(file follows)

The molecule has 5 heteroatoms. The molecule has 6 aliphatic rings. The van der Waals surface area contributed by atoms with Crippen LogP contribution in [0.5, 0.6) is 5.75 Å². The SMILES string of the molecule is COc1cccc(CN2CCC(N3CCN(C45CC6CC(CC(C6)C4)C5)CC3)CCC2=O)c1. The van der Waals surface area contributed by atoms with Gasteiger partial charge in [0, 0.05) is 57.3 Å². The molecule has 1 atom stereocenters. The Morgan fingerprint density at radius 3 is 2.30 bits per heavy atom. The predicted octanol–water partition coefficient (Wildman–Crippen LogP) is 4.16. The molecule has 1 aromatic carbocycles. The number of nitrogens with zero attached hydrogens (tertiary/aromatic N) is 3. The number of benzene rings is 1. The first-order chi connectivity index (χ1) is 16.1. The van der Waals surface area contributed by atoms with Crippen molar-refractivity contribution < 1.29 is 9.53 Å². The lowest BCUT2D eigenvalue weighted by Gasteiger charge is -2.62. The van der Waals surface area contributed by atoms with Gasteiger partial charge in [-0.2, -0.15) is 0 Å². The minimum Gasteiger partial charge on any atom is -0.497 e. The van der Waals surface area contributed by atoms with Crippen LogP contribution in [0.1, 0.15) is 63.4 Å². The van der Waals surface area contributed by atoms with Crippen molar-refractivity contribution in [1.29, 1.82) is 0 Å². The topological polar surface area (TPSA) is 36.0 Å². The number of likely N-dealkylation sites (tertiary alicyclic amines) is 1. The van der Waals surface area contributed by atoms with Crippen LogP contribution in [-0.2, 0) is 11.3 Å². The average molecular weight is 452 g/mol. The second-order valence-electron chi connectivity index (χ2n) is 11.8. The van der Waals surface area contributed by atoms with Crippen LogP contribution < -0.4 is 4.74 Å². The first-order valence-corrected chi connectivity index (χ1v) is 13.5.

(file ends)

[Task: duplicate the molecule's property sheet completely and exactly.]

The molecule has 5 heteroatoms. The molecule has 6 aliphatic rings. The van der Waals surface area contributed by atoms with Crippen LogP contribution in [0.5, 0.6) is 5.75 Å². The SMILES string of the molecule is COc1cccc(CN2CCC(N3CCN(C45CC6CC(CC(C6)C4)C5)CC3)CCC2=O)c1. The van der Waals surface area contributed by atoms with Gasteiger partial charge in [0, 0.05) is 57.3 Å². The molecule has 1 atom stereocenters. The Morgan fingerprint density at radius 3 is 2.30 bits per heavy atom. The predicted octanol–water partition coefficient (Wildman–Crippen LogP) is 4.16. The molecule has 1 aromatic carbocycles. The number of nitrogens with zero attached hydrogens (tertiary/aromatic N) is 3. The number of benzene rings is 1. The first-order chi connectivity index (χ1) is 16.1. The van der Waals surface area contributed by atoms with Crippen molar-refractivity contribution < 1.29 is 9.53 Å². The lowest BCUT2D eigenvalue weighted by Gasteiger charge is -2.62. The van der Waals surface area contributed by atoms with Gasteiger partial charge in [-0.2, -0.15) is 0 Å². The minimum Gasteiger partial charge on any atom is -0.497 e. The van der Waals surface area contributed by atoms with Crippen LogP contribution in [0.1, 0.15) is 63.4 Å². The van der Waals surface area contributed by atoms with Crippen molar-refractivity contribution in [1.29, 1.82) is 0 Å². The topological polar surface area (TPSA) is 36.0 Å². The number of likely N-dealkylation sites (tertiary alicyclic amines) is 1. The van der Waals surface area contributed by atoms with Crippen LogP contribution in [-0.2, 0) is 11.3 Å². The average molecular weight is 452 g/mol. The second-order valence-electron chi connectivity index (χ2n) is 11.8. The van der Waals surface area contributed by atoms with Crippen LogP contribution < -0.4 is 4.74 Å². The first-order valence-corrected chi connectivity index (χ1v) is 13.5.